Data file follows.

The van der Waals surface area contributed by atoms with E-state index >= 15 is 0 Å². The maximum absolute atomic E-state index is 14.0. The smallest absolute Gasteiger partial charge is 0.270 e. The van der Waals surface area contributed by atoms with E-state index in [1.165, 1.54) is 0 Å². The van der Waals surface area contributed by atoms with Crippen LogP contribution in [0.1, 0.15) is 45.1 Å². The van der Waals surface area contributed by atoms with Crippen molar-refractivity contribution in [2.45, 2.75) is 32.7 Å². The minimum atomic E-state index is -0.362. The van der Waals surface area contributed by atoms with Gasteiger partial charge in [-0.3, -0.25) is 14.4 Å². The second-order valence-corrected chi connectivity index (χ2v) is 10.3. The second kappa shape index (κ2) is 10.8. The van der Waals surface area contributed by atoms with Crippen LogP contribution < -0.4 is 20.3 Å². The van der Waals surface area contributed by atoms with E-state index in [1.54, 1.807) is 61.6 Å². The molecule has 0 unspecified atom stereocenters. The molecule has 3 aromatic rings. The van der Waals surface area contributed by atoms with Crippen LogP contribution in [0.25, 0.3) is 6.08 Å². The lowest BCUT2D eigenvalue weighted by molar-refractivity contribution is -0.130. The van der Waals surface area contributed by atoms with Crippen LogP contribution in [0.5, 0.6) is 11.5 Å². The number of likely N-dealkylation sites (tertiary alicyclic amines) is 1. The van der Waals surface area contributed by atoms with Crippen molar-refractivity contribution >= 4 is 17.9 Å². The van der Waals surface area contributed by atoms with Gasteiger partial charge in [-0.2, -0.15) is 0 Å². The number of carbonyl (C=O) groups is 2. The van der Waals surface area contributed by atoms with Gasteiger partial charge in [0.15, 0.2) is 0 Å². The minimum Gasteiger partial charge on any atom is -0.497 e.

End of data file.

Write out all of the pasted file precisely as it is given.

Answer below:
The van der Waals surface area contributed by atoms with E-state index >= 15 is 0 Å². The maximum absolute atomic E-state index is 14.0. The smallest absolute Gasteiger partial charge is 0.270 e. The van der Waals surface area contributed by atoms with E-state index in [1.165, 1.54) is 0 Å². The van der Waals surface area contributed by atoms with Crippen LogP contribution in [0.1, 0.15) is 45.1 Å². The van der Waals surface area contributed by atoms with Crippen molar-refractivity contribution in [2.45, 2.75) is 32.7 Å². The minimum atomic E-state index is -0.362. The van der Waals surface area contributed by atoms with Gasteiger partial charge in [-0.3, -0.25) is 14.4 Å². The second-order valence-corrected chi connectivity index (χ2v) is 10.3. The second kappa shape index (κ2) is 10.8. The van der Waals surface area contributed by atoms with Crippen LogP contribution < -0.4 is 20.3 Å². The van der Waals surface area contributed by atoms with E-state index in [1.54, 1.807) is 61.6 Å². The molecule has 0 unspecified atom stereocenters. The molecule has 3 aromatic rings. The van der Waals surface area contributed by atoms with Crippen LogP contribution in [0.25, 0.3) is 6.08 Å². The lowest BCUT2D eigenvalue weighted by molar-refractivity contribution is -0.130. The van der Waals surface area contributed by atoms with Crippen LogP contribution in [0.5, 0.6) is 11.5 Å². The number of likely N-dealkylation sites (tertiary alicyclic amines) is 1. The van der Waals surface area contributed by atoms with Crippen molar-refractivity contribution >= 4 is 17.9 Å². The van der Waals surface area contributed by atoms with Gasteiger partial charge in [-0.2, -0.15) is 0 Å². The number of carbonyl (C=O) groups is 2. The van der Waals surface area contributed by atoms with Gasteiger partial charge in [0.15, 0.2) is 0 Å². The minimum Gasteiger partial charge on any atom is -0.497 e.